Positive narratives can illustrate to the patient how their own story could change for the better.
All of this is just speculation on my part. I'd love to hear someone else's opinions on different strategies to encourage self care among our patients.
last week, I asked a director of the NIH,s Behavioral branch if education (in terms of such things as “Breast Cancer Awareness, Prostate Awareness, etc) has been effective in changing outcome. Her answer, in general was there is not a lot of data to support that it does.
I believe this is because changing behavior- a principle driver of health - is so difficult, particularly when you are aligned against industries who specialize in driving unhealth behaviors.
I mean, let’s face it- the key article which showed that smoking caused cancer was 1964, but no substantial positive change was made until decades later in smoking. Knowledge is simply not sufficient to change behavior.
My thought is we need to advocate for passive mechanisms of behavior change, independent of education, similar say, to passive organ donation rather than active organ donation, or automatic default 491k deposits.
Danlynch last edited by Danlynch
Matt, I completely understand where you are coming from and agree with your statements; However, I don’t believe behavioral change can occur independent of education. Even in passive organ donation they showed positive results using the IIFF model which basically burns down to motivational education with an opportunity to act. I infer from your post that awareness and information alone isn’t enough to promote behavioral change and I agree. Motivation to change and an opportunity to act are indeed important.
CH’s Humantiv app and dynamic health score can be thought of as an opportunity to act. One would hope that healthcare professionals are providing patients the education they need to make decisions and act. But I believe many are merely providing recommendations mostly devoid of helpful information and not educating the patient on the importance and the why of their recommendations.
I’m of course speaking of an extreme but for instance let’s say a person walks into a room and there is a big shiny red button attached to box sitting on a desk by the wall. There is a card sitting next to the box that says “You shouldn’t press the button”. There is no one else there. The person loves pushing red buttons because of the huge dopamine release he gets. He understands the that he shouldn’t according to the card’s recommendation, but why not and who could it hurt? He pushes the button and the room explodes. Hours later among the burning ash an examiner finds more cards that seem to have fallen off of the desk and are lying inbetween the ashen desk and the wall. The cards say the following: “because the button is attached to a bomb”, “the bomb is in this room,” “if the button is pressed, the bomb will explode,” “if the bomb explodes it will destroy the room.” “ if you are in the room, you will die,” etc.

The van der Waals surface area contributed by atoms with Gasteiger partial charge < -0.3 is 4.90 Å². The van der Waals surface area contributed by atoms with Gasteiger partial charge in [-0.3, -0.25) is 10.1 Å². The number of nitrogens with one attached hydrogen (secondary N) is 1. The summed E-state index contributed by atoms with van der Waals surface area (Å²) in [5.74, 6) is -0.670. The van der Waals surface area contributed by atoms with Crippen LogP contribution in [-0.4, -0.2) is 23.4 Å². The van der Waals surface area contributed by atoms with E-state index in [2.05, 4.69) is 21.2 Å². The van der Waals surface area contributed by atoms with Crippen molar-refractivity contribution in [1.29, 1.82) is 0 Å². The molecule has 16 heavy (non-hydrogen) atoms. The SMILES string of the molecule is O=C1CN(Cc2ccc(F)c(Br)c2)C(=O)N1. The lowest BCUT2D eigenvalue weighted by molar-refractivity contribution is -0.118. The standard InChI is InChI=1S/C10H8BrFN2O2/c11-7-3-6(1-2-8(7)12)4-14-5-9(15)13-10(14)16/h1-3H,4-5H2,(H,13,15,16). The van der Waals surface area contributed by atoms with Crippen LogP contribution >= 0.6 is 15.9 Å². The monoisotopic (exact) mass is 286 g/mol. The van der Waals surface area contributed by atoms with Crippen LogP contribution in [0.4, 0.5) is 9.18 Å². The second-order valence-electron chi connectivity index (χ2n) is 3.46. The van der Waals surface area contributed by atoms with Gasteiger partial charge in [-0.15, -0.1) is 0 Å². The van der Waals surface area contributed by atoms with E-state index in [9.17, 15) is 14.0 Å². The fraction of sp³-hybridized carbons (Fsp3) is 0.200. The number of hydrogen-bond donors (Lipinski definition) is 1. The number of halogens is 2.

That was probably a little too hyperbolic on my part, but that in essence was what I was getting at in my previous post.
I wish I had an answer as to what other ways we could promote behavioral change. All I know is to try by educating patients as much as I can in my clinical encounters. I think the Humantiv app will help many patients, but it is still probably an incomplete solution. What recommendations do you have for me or for CH?
Regarding education and motivation, I do wonder if education via digital form is substantially different from education face to face - even with something as simple as telemedicine, let alone tools like chat bots, and virtual AI docs. (Different, by the way, may not mean less effective...).
Danlynch last edited by
@mattrmd interesting thought. @Grady and myself were speaking with @BrennenHodge a little over a year ago about having a physician assign educational modules for patients to complete using a CH resource library. Completion of the module could affect their health score or medit or some other immediate benefit in addition to educating them on their health and/or disease process. Do you have any thoughts on that?
Having an education module for physicians could work if you could get CME approval - H heck you could even charge for it). A reasonalbe example is the Mayo Clinics social media course developed in conjunction with Hootsuite. Its also an entry point to their social media network.
I have laways thought an education module for physicians about advanced technolgies (AI, Deep Learning, NAtural Language Processing, etc) could be valuable but to make it work finacially one ould have ro jump through the CME hoops.